CPS CEO Barbara Byrd-Bennett and Mayor Rahm Emanuel.
Take a listen to the public pronouncements of Mayor Rahm Emanuel and Chicago Public School officials, and you could be forgiven for believing one thing: every student in every grade and every school across CPS is getting an education in the arts.
Unfortunately, the reality looks to be far different.
A new survey of 170 Chicago public elementary schools by Raise Your Hand Illinois found that 65 percent do not offer the expected minimum of two hours of arts education per week, as stated by both Mayor Emanuel and CPS officials.
The web-based survey of 444 respondents, conducted in January and February, includes information from parents and teachers representing nearly one-third of CPS schools. The survey found:
The findings are in marked contrast to the promises and proposals the mayor and CPS officials have touted in recent years.
As part of its arts education plan, for example, the “Arts Abstract 2012-2015” states the first goal of its the CPS District Arts Policy is to "make arts a core subject by dedicating 120 minutes of arts instruction per week for elementary schools.” The plan goes on to set “minimum staffing requirements in the arts at once certified full-time employee per school, or an improved ratio such as one teacher for every 350 students.”
The plan was rolled out with much fanfare, particularly in 2013 when Mayor Emanuel announced total funding for the initiative at $1 million. During a 2013 public event alongside renowned cellist Yo-Yo Ma and soprano great Renee Fleming, the mayor reiterated the education plan’s goals, saying that every student receives at least two hours of arts education a week, every school has an arts liaison and arts is part of the school's report card.
Yet arts education remains one of the first areas to see budgets cut in recent years. An analysis of the CPS budget by Raise Your Hand in December, for example, found 68 art positions, 47 music positions, 19 performing arts positions and more cut from the budget for 2013.
In January, CPS said it would allocate $21.5 million in available tax increment financing funds into 168 teaching positions over two years, equally divided between art and physical education.
Yet what might happen, or what CPS says it will do, often comes as cold comfort for parents of CPS students who see their children spend entire school days, weeks, and years without an appropriate level of arts instruction.
Further, in many cases children that are receiving arts instruction are forced into split classrooms, are being taught by volunteers, or are funded by direct contributions from parents outside of the CPS or an individual school’s budget process.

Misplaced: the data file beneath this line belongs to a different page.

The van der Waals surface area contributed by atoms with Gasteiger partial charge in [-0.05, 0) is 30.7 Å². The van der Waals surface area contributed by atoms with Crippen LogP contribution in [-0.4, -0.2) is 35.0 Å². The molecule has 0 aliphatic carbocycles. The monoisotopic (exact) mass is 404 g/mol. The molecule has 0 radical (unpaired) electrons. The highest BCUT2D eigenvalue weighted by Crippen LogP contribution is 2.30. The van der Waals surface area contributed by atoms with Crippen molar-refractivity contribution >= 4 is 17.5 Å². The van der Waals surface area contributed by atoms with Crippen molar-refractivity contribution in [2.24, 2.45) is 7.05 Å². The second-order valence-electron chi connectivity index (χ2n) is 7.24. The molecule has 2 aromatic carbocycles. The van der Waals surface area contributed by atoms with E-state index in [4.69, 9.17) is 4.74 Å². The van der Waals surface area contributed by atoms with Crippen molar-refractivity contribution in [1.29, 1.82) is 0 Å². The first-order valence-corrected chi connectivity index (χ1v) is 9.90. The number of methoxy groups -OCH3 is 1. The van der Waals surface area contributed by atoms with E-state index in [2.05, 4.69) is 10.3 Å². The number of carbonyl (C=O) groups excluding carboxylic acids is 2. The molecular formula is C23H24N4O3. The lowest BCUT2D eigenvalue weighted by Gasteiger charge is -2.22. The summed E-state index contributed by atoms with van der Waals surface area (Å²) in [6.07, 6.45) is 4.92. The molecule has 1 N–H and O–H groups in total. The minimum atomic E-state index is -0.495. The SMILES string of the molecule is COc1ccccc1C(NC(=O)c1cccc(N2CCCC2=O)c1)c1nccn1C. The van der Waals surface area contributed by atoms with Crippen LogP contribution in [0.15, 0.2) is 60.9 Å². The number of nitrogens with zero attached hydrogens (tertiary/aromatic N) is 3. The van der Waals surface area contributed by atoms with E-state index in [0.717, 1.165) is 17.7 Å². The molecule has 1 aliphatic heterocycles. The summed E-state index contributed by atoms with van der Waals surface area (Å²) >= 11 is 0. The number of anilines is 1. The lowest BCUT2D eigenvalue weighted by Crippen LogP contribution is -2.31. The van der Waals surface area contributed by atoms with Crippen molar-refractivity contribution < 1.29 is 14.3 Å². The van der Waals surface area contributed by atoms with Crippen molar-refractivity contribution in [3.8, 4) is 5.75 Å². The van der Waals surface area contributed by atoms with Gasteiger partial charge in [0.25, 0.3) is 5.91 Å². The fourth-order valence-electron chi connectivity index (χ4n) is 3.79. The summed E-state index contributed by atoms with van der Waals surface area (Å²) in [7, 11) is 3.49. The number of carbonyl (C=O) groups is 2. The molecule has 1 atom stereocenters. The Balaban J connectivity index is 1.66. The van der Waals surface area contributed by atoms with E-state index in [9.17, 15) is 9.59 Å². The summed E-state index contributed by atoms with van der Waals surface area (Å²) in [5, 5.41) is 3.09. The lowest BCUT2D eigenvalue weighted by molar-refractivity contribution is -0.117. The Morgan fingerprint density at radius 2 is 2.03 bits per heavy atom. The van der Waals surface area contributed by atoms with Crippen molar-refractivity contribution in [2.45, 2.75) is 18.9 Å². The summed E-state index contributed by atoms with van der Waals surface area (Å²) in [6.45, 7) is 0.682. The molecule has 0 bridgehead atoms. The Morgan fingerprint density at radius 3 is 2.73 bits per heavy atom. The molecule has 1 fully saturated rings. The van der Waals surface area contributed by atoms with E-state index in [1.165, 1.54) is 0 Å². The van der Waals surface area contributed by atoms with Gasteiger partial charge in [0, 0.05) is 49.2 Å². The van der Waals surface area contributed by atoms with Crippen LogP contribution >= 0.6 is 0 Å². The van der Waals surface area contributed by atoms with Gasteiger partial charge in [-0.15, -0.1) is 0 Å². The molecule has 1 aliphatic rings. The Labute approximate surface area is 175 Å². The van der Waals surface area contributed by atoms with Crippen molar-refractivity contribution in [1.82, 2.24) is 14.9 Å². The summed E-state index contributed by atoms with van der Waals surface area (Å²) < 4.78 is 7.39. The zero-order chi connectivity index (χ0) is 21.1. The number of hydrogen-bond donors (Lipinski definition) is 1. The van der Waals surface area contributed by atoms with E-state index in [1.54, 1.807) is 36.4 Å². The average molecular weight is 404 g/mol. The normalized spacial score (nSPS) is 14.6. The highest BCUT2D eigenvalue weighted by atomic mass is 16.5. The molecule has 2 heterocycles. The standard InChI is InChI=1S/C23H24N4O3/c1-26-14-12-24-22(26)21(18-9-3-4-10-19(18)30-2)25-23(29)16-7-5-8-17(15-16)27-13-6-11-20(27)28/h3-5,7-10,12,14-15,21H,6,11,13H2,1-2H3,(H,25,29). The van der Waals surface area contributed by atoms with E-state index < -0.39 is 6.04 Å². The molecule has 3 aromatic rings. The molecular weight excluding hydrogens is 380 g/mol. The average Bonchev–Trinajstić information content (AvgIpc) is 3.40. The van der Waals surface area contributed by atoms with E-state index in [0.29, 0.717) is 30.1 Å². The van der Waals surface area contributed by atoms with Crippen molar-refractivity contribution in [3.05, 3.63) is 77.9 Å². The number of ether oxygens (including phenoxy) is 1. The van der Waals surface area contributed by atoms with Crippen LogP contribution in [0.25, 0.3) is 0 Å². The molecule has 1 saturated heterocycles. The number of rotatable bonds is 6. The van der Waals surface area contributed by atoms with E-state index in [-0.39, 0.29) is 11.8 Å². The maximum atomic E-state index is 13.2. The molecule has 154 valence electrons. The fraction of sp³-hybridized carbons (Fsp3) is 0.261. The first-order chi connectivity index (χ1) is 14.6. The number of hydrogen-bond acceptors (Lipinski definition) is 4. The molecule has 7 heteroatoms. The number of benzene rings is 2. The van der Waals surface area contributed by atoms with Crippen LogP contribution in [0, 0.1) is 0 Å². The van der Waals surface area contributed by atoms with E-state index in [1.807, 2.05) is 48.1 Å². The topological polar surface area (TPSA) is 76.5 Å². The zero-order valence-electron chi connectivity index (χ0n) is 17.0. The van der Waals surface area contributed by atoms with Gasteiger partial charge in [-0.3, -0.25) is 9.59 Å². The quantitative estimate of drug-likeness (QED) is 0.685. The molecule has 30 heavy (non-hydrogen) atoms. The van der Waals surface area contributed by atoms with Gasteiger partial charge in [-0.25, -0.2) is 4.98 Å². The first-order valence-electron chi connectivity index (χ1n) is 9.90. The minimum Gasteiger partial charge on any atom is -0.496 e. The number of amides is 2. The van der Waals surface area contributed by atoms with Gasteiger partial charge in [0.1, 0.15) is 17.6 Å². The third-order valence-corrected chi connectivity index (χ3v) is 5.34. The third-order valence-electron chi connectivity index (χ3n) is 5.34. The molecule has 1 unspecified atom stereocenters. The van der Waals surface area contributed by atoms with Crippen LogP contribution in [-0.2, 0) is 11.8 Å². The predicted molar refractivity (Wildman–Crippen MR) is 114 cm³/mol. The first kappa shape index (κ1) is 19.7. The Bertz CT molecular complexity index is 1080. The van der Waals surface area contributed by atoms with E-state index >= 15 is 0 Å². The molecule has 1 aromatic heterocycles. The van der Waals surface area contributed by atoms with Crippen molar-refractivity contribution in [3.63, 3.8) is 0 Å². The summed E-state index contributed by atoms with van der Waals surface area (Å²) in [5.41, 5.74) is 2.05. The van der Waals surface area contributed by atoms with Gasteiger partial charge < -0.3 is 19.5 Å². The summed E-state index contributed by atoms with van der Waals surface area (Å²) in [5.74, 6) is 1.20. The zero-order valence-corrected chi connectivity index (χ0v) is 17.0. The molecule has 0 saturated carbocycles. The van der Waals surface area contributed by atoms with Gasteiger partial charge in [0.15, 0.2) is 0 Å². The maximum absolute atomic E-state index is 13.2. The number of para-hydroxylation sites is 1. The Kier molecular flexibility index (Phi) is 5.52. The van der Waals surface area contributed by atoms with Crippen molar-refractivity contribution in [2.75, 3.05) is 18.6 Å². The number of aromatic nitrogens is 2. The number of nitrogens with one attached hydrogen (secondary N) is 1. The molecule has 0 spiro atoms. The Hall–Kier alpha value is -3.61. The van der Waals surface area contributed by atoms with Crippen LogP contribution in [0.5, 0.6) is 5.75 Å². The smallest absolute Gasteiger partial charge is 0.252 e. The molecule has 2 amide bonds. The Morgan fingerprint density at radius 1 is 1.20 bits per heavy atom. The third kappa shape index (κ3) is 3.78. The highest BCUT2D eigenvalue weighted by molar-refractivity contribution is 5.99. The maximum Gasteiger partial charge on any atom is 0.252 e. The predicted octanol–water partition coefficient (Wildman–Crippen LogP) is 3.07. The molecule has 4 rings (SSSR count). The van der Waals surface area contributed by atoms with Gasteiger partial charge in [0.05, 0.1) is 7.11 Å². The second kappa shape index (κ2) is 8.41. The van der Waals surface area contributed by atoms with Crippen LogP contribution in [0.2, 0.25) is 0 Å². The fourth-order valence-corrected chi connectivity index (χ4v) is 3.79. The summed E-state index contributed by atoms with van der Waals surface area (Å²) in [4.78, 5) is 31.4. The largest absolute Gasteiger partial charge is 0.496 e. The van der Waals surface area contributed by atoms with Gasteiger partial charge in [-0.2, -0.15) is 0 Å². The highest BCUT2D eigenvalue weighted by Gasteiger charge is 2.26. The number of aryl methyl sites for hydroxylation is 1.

In a statement from Raise Your Hand that accompanied the survey’s findings, parent Colleen Dillon from Burr Elementary said, “In order to stretch our budget this year, not only were we forced to have a split classroom for the first time, but we also lost our art teacher. Now, the only arts classes offered at Burr are parent-funded and the amount we can fund certainly does not equal two hours a week.”
Sherise McDaniel, a parent of a third-grader at George Manierre Elementary on the Near North Side, told Ward Room that her child is currently receiving no arts instruction at all, and that such instruction simply cuts off after second grade at his school. At one point, Manierre had a full-time arts instructor for kindergarten through second grade, but she was let go as part of last year’s round of budget cuts before being brought back in a limited capacity.
“Even with the situation we’re in [with no arts after second grade at her school], there are so many other schools with no arts at all,” McDaniel said. “[The students] are all being drilled to the tests, and everything is data driven. It doesn't help our kids develop their minds. It doesn't help them to become thinkers. We need things like music and art and drama. The students deserve them.”
For her part, Wendy Katten of Raise Your Hand says that CPS needs to reallocate dollars from administrative costs and put money into the classroom to keep its promises regarding arts instruction in Chicago public schools.
“We’re saying schools should perform and have all these measurements and all this accountability, but we’re not really providing engaging, well-rounded, rich school days for all kids in Chicago,” she told Ward Room.
“We need the district to reprioritize where they’re spending money," she said. "There’s a couple billion dollars not going into the classroom, and they didn't cut at Central Office last year. We need them to increase per-pupil funding at the school level, or kids across Chicago are not going to get the kind of school day they need to thrive.”